Monday, 27 July 2015

KRT SIG Announcement: Knowledge Transfer for Joiners - Please build me a spacecraft

Three years ago my son joined an advertising agency - it was his first job after university. Those who designed the agency's induction process had really thought about the know-how and know-who that somebody new to an organisation (or indeed the world of work) rarely gets . Each graduate was given a 5 week assignment that could only be achieved by them talking with campaign planners, account managers, creatives and a number of the back-office functions. This wasn't make-work, but a real project which helped them feel productive as quickly as possible. The unstated aim was of course also to help the newbies build their personal network.
What reminded me of this was reading about NASA's Project HOPE - 'Hands On Project Experience'. Jon Boyle and Ed Hoffman of NASA recently published a paper that describes their 'knowledge services model for the modern project environment'. The section on how the HOPE program features a number of case-studies where early-entry NASA managers have to design, develop and launch an suborbital flight project in 18 months. In this way they learn quickly about the business, governance, operations policies and standards- and presumably started to build their personal networks too.
All too often, new starters are thrown in the deep end of an existing project and expected to 'pick-up stuff' as they go along. An alternative could be to: 
  • Engineer an induction project for new starters such that they make a contribution as soon as possible. This also reduces the 'time to competency' for the organisation. 
  • Help them make a wide-variety of connections outside their immediate team/function
  • Asks 'what else does this individual bring to the organisation, over and above fulfilling the job description?' This is particularly important and valuable for those joining from other organisations or with sector experience.
I've come across organisations that do elements of these, but not all. Has anyone else come across intelligent and interesting knowledge transfer for joiners programs? Join in the discussion on our new LinkedIn group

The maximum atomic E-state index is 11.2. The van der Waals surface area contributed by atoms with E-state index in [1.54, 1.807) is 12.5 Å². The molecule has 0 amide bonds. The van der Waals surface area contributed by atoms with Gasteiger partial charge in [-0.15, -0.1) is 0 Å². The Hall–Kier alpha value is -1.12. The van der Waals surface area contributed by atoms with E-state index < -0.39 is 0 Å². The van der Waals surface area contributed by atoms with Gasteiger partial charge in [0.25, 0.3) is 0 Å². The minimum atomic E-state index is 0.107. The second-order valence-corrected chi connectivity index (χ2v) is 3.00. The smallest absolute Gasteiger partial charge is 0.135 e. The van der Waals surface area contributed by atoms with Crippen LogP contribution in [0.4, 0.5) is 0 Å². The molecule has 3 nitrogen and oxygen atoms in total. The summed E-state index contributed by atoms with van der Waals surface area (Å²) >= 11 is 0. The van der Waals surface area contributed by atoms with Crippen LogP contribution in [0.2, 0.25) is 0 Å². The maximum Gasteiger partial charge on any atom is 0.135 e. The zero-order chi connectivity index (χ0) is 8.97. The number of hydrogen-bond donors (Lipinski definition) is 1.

Wednesday, 22 July 2015

ISO 9001 revision - what knowledge managers need to know

For those not familiar with ISO 9001, this is the over-arching international standard for Quality Management. After a four year gestation, an update is due out in September. For the first time this requires any organization adhering to the standard to demonstrate 'the management of organizational knowledge'.
I've had the devil's-own job navigating the ISO website trying to find out what this really means for those of us working in organisational change and knowledge management.
This is all I have been able to glean about the new requirement:
1. Determine the knowledge necessary for the operation of processes and for achieving conformity of products and services
2. Maintain knowledge and make it available to the extent necessary
3. Consider the current organizational knowledge and compare it to changing needs and trends
4. Acquire the necessary additional knowledge.
Why the words in bold? I am a fan of Josh Bernoff's blog www.withoutbullshit. In this posting he talks about the insidiousness of the 'passive voice' and how to avoid it. The highlighted words above exhibit the worst of this trend. To be fair, there may be more detail on what is meant by the 'knowledge necessary' or 'the extent necessary', however I can't find them in the labyrinth that is the ISO Technical Committee's website. I certainly hope that the final ISO 9001 document is written in more explicit, directive and helpful terms. If not, this is a missed opportunity to leverage the global International Quality Standard to reinforce the importance of knowledge transfer in organizations. 

Friday, 10 July 2015

The 'Passive Voice' Zombie Detector

In managing knowledge and encouraging organisational change, clear communication is paramount. This applies to how you get your message across and the techniques KIN advocates for effective know-how transfer.